In my studies with the Saints Cyril and Athanasius Institute for Orthodox Studies, after reading The Basis of the Social Concept of the Russian Orthodox Church, I was assigned to answer the question, “Which social issue do you find most challenging or troubling in its treatment in the document, and why?” I’d like to share my response here.
Because I am personally intrigued by the idea of organ transplantation, I found section XII.7 to be particularly interesting, though I am concerned that it may not have gone far enough in some cases. The document does do a good job addressing all the salient points surrounding the issue of transplantation. The key points I identify are:
- The ability to improve or extend life
- The creation of a black market for organs
- The will of the donor
- Identification of the moment of death
- The integrity of the personal identity of the recipient
- The growing of fetuses for the purpose of organ donation
Transplantation of organs can be a blessing. An excellent example of a type of transplantation that improves the quality of life of the recipient is a cornea transplant. I have personally known a person who received a cornea transplant and his life was demonstrably improved. Consequently, I cannot make the case that organ transplantation is universally immoral. It does enable doctors to express compassion through healing.
I do believe that each of the six points above are addressed adequately, carefully, and mercifully in the document with the exception of item 5. The document states that, “in no circumstances moral justification can be given to the transplantation that threatens the identity of a recipient, affecting his uniqueness as personality and representative of a species.” I believe that this articulation is good as far as it goes. But I believe that it should have contained more detail rather than leaving the interpretation up to the judgement of doctors.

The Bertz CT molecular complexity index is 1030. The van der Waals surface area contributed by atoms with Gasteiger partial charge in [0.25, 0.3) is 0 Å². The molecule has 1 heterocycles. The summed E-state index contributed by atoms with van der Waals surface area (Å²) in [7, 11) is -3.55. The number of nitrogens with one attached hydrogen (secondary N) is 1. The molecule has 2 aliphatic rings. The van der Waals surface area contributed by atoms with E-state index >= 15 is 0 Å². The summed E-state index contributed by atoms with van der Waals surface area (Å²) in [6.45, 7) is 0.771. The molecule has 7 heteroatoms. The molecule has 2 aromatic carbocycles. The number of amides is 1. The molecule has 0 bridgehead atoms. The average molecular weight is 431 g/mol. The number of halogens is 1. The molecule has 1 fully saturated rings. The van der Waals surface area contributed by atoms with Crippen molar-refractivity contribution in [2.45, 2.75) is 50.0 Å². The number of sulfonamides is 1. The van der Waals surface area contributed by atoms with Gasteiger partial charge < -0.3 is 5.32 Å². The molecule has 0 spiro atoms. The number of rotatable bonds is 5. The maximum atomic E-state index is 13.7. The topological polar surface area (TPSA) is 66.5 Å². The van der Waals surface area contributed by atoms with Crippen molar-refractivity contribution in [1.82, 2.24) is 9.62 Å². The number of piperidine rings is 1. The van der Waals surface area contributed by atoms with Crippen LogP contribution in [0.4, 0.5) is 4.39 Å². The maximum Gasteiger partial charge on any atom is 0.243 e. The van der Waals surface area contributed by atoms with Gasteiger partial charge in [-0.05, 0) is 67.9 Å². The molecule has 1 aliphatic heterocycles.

While modern medicine, rooted in reductionist thinking, does not see a link between personality and most organs other than the brain, medicine has not always held this position. Traditional Chinese Medicine (TCM), for instance, links various aspects of a personality to specific organs. For example, difficulty in making decisions is usually attributed to gallbladder issues. Worry is often linked to issues of the spleen. TCM is not unlike its ancient European counterparts. In Hippocratic medicine, the four humors (as opposed to organs) give rise to four temperaments. While modern medicine generally discards these paradigms as being rooted in ignorance, we continue to find that treatment modalities such as acupuncture established by these forms of medicine continue to be effective. Furthermore, the Fathers of the Church clearly teach that the nous resides in the heart. These ancient teachings raise questions about the spiritual impact of a heart transplant or even of blood transfusions.
Not only do we have traditional approaches to medicine and some teachings of the Fathers creating questions about transplantation, but there exists anecdotal evidence together with some scientific theories that call into question the belief that the heart is merely a pump. People have experienced personality change. While our contemporaries are astounded at such a notion, the ancients would probably have asked sarcastically, “what did you expect?”
These views are generally considered pseudoscience by mainstream scientists. Then again, frontal lobotomies were mainstream in the ’40s and ’50s, but are now banned in many countries on moral grounds. There have been enough questions raised for me to be concerned. And, the burden of proof lies upon the advocates of transplantation. Many who call themselves skeptics criticize what they believe to be a pseudoscientific explanation for personality transference. I consider myself a skeptic of the belief that transplantation does not impact the identity of the recipient and that the heart is merely a pump.
The following video poses interesting questions about heart transplants in particular.